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About this poet

Mary Elizabeth Coleridge was born in 1861 in London. Her collections of poetry include Fancy’s Following (Daniel, 1896) and The King with Two Faces (Edward Arnold, 1897). She died in 1907.

The Witch

I have walked a great while over the snow,
And I am not tall nor strong.
My clothes are wet, and my teeth are set,
And the way was hard and long.
I have wandered over the fruitful earth,
But I never came here before.
Oh, lift me over the threshold, and let me in at the door!

The cutting wind is a cruel foe.
I dare not stand in the blast.
My hands are stone, and my voice a groan,
And the worst of death is past.
I am but a little maiden still,
My little white feet are sore.
Oh, lift me over the threshold, and let me in at the door!

Her voice was the voice that women have,
Who plead for their heart's desire.
She came—she came—and the quivering flame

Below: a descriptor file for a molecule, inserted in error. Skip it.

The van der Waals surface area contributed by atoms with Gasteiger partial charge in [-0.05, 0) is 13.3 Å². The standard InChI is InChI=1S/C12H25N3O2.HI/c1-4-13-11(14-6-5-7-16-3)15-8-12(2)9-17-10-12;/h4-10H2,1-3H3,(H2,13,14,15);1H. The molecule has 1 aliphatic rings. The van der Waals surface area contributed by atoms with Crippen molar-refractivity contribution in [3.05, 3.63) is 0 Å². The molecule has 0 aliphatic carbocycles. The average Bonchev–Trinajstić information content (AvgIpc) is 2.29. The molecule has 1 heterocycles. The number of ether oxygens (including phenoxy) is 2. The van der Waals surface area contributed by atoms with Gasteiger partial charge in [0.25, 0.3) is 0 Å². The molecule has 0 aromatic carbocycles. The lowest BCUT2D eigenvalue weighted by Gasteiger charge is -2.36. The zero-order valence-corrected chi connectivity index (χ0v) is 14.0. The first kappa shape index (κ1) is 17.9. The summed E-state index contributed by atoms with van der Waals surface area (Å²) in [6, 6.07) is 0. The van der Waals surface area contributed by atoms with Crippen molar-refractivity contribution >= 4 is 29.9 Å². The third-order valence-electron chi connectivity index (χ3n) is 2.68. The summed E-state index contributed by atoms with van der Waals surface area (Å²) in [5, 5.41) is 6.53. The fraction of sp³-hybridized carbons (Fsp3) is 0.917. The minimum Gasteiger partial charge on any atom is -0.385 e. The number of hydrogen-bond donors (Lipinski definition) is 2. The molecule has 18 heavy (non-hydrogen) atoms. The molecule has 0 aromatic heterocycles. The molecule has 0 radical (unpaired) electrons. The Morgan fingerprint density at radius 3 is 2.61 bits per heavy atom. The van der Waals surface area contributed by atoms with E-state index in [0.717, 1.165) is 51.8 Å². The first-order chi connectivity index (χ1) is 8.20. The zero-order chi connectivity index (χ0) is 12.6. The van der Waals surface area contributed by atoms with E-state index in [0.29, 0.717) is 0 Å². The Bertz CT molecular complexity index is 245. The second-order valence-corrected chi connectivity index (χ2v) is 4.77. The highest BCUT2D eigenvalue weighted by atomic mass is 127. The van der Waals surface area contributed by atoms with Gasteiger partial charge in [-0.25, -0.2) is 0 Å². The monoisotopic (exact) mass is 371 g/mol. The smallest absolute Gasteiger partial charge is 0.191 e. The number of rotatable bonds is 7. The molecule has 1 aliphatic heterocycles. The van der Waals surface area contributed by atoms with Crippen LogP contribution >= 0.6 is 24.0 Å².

Sunk and died in the fire.
It never was lit again on my hearth
Since I hurried across the floor,
To lift her over the threshold, and let her in at the door.

This poem is in the public domain.

This poem is in the public domain.

Mary Elizabeth Coleridge

Mary Elizabeth Coleridge was born in 1861 in London. Her collections of poetry include Fancy’s Following (Daniel, 1896) and The King with Two Faces (Edward Arnold, 1897). 

by this poet

poem
The clouds had made a crimson crown 
  About the mountains high. 
The stormy sun was going down 
  In a stormy sky. 
 
Why did you let your eyes so rest on me, 
  And hold your breath between? 
In all the ages this can never be 
  As
poem

None ever was in love with me but grief.
   She wooed my from the day that I was born;
She stole my playthings first, the jealous thief,
   And left me there forlorn.

The birds that in my garden would have sung,
   She scared away with her unending moan;
She slew my lovers too